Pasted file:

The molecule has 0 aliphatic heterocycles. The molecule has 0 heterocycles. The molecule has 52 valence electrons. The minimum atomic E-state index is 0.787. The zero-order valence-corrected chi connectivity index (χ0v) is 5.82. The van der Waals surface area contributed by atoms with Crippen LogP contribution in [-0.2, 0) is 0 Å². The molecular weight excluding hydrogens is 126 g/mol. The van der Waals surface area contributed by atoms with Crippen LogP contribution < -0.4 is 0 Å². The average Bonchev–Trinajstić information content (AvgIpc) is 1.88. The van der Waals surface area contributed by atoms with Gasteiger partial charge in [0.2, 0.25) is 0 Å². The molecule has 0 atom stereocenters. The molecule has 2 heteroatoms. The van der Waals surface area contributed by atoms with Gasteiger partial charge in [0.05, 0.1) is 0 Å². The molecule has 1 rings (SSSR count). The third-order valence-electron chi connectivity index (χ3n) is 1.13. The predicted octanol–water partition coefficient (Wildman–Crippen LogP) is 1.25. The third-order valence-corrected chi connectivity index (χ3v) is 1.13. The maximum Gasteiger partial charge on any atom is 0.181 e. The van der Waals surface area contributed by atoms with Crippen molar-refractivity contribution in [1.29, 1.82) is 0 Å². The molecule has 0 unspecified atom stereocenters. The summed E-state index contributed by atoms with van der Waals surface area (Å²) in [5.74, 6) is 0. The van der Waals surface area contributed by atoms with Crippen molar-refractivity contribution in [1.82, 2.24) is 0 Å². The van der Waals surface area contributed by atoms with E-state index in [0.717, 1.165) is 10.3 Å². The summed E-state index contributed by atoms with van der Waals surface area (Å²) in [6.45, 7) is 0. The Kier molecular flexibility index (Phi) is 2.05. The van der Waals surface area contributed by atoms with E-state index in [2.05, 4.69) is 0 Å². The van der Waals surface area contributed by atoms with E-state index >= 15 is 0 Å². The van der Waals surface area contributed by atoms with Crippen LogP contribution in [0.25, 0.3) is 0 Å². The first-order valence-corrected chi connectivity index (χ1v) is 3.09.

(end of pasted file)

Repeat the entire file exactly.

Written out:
The molecule has 0 aliphatic heterocycles. The molecule has 0 heterocycles. The molecule has 52 valence electrons. The minimum atomic E-state index is 0.787. The zero-order valence-corrected chi connectivity index (χ0v) is 5.82. The van der Waals surface area contributed by atoms with Crippen LogP contribution in [-0.2, 0) is 0 Å². The molecular weight excluding hydrogens is 126 g/mol. The van der Waals surface area contributed by atoms with Crippen LogP contribution < -0.4 is 0 Å². The average Bonchev–Trinajstić information content (AvgIpc) is 1.88. The van der Waals surface area contributed by atoms with Gasteiger partial charge in [0.2, 0.25) is 0 Å². The molecule has 0 atom stereocenters. The molecule has 2 heteroatoms. The van der Waals surface area contributed by atoms with Gasteiger partial charge in [0.05, 0.1) is 0 Å². The molecule has 1 rings (SSSR count). The third-order valence-electron chi connectivity index (χ3n) is 1.13. The predicted octanol–water partition coefficient (Wildman–Crippen LogP) is 1.25. The third-order valence-corrected chi connectivity index (χ3v) is 1.13. The maximum Gasteiger partial charge on any atom is 0.181 e. The van der Waals surface area contributed by atoms with Crippen molar-refractivity contribution in [1.29, 1.82) is 0 Å². The molecule has 0 unspecified atom stereocenters. The summed E-state index contributed by atoms with van der Waals surface area (Å²) in [5.74, 6) is 0. The van der Waals surface area contributed by atoms with Crippen molar-refractivity contribution in [1.82, 2.24) is 0 Å². The van der Waals surface area contributed by atoms with E-state index in [0.717, 1.165) is 10.3 Å². The summed E-state index contributed by atoms with van der Waals surface area (Å²) in [6.45, 7) is 0. The Kier molecular flexibility index (Phi) is 2.05. The van der Waals surface area contributed by atoms with E-state index in [2.05, 4.69) is 0 Å². The van der Waals surface area contributed by atoms with E-state index >= 15 is 0 Å². The van der Waals surface area contributed by atoms with Crippen LogP contribution in [0.25, 0.3) is 0 Å². The first-order valence-corrected chi connectivity index (χ1v) is 3.09.